Since Rosie hasn't any kind of evolution, there nothing to be explored in her besides this pervasive melancholy that doesn't make up for the absence of psychological depth.
    The author could examine her dysfunctional family but again this becomes a lost opportunity: her mother is an unhappy woman who doesn't know what to do with herself until she begins an extra-conjugal relationship which solves all her problems. Her father is the most irritating character of the book: he remains on the margin till the end, when we suddenly find out that he could have helped her daughter with accepting her "disability" all this time but just didn't feel like it. And that's it. No excuses, no explanations, no reactions from Rosie. Nothing.
    The most intriguing character is Joseph, Rosie's brother who since infancy shows serious anti-social behavior which no member of the family thinks important to address and leaves the reader suspecting that his problems may have the same cause of her sister's (but Rosie, the dull, self-absorbed Rosie, never thinks about this eventuality). In the end he finds a solution for all his problems which is perfectly in line with his family approach to life and that leaves the incredulous reader totally unsatisfied.

    And that's how I feel after finishing this book: totally unsatisfied. This could have been a masterpiece with so many issues to be investigated, instead Bender make it the story of a problematic family like many others which fails to leave a mark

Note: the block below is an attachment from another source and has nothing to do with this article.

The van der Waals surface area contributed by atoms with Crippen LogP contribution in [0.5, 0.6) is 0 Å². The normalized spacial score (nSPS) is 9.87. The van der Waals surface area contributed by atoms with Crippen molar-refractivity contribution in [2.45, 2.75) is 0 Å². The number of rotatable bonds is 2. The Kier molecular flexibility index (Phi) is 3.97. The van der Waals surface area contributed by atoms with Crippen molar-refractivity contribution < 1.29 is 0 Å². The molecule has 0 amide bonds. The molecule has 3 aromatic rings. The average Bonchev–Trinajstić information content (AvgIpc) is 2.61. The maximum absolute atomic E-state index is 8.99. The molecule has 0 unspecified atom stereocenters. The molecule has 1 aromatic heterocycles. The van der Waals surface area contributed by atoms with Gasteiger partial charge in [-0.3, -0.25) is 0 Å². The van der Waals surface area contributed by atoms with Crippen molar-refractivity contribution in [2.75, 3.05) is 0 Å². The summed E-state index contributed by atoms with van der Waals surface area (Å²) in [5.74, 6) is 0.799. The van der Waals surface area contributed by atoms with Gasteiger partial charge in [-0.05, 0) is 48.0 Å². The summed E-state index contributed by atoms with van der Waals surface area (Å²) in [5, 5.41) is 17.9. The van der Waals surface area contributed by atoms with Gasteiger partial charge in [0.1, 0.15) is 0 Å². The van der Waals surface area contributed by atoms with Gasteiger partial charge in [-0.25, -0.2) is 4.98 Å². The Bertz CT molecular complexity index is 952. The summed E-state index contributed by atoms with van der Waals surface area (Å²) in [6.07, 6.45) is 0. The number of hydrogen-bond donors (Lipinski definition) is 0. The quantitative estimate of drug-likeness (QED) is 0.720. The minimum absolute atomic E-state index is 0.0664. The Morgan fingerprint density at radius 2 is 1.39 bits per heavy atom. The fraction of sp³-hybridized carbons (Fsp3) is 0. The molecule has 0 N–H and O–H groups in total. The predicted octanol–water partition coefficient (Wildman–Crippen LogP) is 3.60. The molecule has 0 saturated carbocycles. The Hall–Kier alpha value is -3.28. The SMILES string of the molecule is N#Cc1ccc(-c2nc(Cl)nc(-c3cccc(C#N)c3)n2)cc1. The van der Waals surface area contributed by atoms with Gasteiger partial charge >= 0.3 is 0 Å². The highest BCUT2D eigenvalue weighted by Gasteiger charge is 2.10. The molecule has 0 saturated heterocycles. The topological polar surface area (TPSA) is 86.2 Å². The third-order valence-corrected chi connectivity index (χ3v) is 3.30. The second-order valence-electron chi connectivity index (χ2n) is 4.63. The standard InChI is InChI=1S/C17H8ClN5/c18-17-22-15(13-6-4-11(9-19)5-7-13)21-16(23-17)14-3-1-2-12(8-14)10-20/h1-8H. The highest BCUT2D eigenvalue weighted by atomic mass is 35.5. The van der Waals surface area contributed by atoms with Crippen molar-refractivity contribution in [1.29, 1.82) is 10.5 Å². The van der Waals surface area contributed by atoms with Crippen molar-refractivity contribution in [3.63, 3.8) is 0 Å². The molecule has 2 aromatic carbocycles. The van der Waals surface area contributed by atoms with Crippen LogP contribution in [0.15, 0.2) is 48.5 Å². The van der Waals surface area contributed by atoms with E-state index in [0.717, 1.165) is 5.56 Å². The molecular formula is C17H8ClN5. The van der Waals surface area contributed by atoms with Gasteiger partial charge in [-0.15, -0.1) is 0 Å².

Is this helpful?

    ♪Valetta♪ said on Sep 18, 2014 | Add your feedback

  • 1 person finds this helpful

    Un libro dalla trama complessa, che non lascia sempre spazio alla chiarezza, ma spesso accenna e non conclude. Non ho trovato particolarmente felice l'assenza di dialoghi espliciti. Detto questo è un romanzo strano, quasi al limite del paradossale, m ...(continue)

    Un libro dalla trama complessa, che non lascia sempre spazio alla chiarezza, ma spesso accenna e non conclude. Non ho trovato particolarmente felice l'assenza di dialoghi espliciti. Detto questo è un romanzo strano, quasi al limite del paradossale, ma che sa affascinare con la storia della protagonista che, da bambina, scopre di avere capacità fuori dal comune. Capacità che la strappano prepotentemente dalla sua fanciullezza e che le gettano addosso il difficile compito di comprendere la natura umana. Un libro che non parla di superpoteri, ma di sentimenti e di rapporti, che parla della vita.

    Is this helpful?

    Gabrimu said on Sep 15, 2014 | Add your feedback

Book Details

Improve_data of this book